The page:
Carroll County pupils have already started getting into the giving spirit of the holidays.
Food, clothes and toy drives are as big a part of the school day as math and history lessons.
"The kids mostly bring food in directly off the bus to a box in the front hallway," said Ann Horner, Mount Airy Elementary School's guidance counselor who is spearheading the annual Mount Airy Jaycees food drive.
"It's a school community [effort], and we all pitch in," Horner said. "[Mount Airy] is a very good and giving community and we like to keep encouraging that. We're part of the community, and we do what we can."
This year, the school added toiletries to its list of needs, and whatever the Jaycees don't use will go to Mount Airy NET, a community outreach program, Horner said.
A number of schools support the Harvest for the Hungry "Kids Helping Kids" food campaign for the Maryland Food Bank. Others hold food drives for local organizations.
Recipients include Carroll County Food Sunday, Human Services Programs, the Northeast Social Action Program, Salvation Army, Westminster Rescue Mission and needy families in the community.
The pupils wage campaigns to encourage donations. They make morning announcements, display posters and ads, mark graph charts of donations, and visit classrooms to exhort the spirit of giving.
Northwest Middle School's Kids Helping Kids Club sponsors a food drive for Harvest for the Hungry, "but everything we collect stays to help the people in Carroll County," said Ellen Bower, the club's faculty leader.
The club, which has 96 pupils, and 23 parents spent Thursday afternoon weighing, sorting and boxing hundreds of canned and boxed foods that were brought in since last month.
"The whole school participates and we do a little contest to see which homeroom collects the most," Bower said. "The homeroom with the most in weight will get to spray the principal's hair with the color of their choice, and get pizza."
One homeroom collected almost 500 cans, Bower said. The entire school -- the administrative and guidance offices, gym, special-education area and kitchen -- participates in the food drive.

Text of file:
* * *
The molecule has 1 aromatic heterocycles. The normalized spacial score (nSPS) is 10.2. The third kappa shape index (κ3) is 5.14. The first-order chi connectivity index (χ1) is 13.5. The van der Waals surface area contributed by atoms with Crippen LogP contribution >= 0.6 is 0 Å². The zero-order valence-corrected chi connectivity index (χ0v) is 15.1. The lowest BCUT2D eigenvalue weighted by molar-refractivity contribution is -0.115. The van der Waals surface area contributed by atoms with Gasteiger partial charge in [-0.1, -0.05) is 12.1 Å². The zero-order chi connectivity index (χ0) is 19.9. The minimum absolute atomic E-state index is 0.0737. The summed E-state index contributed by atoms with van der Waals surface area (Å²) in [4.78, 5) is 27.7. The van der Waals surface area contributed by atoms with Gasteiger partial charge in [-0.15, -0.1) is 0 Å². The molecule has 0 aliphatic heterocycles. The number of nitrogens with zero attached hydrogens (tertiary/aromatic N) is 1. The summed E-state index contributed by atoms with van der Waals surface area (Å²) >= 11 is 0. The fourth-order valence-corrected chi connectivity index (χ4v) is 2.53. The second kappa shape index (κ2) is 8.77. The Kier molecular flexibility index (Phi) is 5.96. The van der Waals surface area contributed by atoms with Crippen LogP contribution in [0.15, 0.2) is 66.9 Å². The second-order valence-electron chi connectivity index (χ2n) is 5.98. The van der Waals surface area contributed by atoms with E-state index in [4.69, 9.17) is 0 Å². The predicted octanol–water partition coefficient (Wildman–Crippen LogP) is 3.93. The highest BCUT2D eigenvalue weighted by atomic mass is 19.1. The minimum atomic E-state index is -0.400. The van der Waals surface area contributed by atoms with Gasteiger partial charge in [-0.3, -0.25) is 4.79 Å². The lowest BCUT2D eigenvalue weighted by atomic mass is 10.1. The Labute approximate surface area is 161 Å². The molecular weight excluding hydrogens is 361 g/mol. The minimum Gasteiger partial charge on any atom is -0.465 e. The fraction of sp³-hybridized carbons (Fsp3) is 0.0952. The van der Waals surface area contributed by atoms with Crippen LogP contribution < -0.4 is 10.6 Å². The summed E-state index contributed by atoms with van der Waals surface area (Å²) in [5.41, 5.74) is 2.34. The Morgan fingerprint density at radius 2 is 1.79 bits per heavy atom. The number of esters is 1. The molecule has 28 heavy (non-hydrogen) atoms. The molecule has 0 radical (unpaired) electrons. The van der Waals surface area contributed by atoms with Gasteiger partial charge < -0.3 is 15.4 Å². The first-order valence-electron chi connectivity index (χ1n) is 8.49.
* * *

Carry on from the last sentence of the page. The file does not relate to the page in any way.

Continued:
Later this month, the Northwest students will make sandwiches to take to Baltimore for Our Daily Bread, a soup kitchen in the city. In December, they will make shoebox gifts for a children's hospital in Baltimore.
William Winchester Elementary's third-grade pupils collect food for the Westminster Rescue Mission every year, said teacher Helen Armacost.
"Our needy neighbors is our focus," Armacost said.
William Winchester's guidance counselor Renae Butler handles the Giving Tree, set up by the Students Helping Other People group. The tree accepts toys, games, books, hats and gloves that go to the Human Services Programs' Neighbors in Need holiday shop.
"Some of our families here at the school are needy families, and the students see that," Butler said. "We also adopt families during the holidays."
The schools contribute to the Human Services Programs and Carroll County Food Sunday.
"We do get tremendous support from the schools," said Human Services deputy director Holly Hutchins. "Last year we helped almost 3,000 individuals. We could not do it without the support of the schools and our other partners."
Food Sunday served 450 families from three distribution sites last year, said Dennis Fahey, food bank coordinator. They were helped by 11 schools that donated 11,088 pounds of food during the holidays -- the amount normally handed out every week and a half.
"It really does help out because our diet is rather basic and we get treats the people normally don't get when we have these food drives," Fahey said. "The people that come in here need it."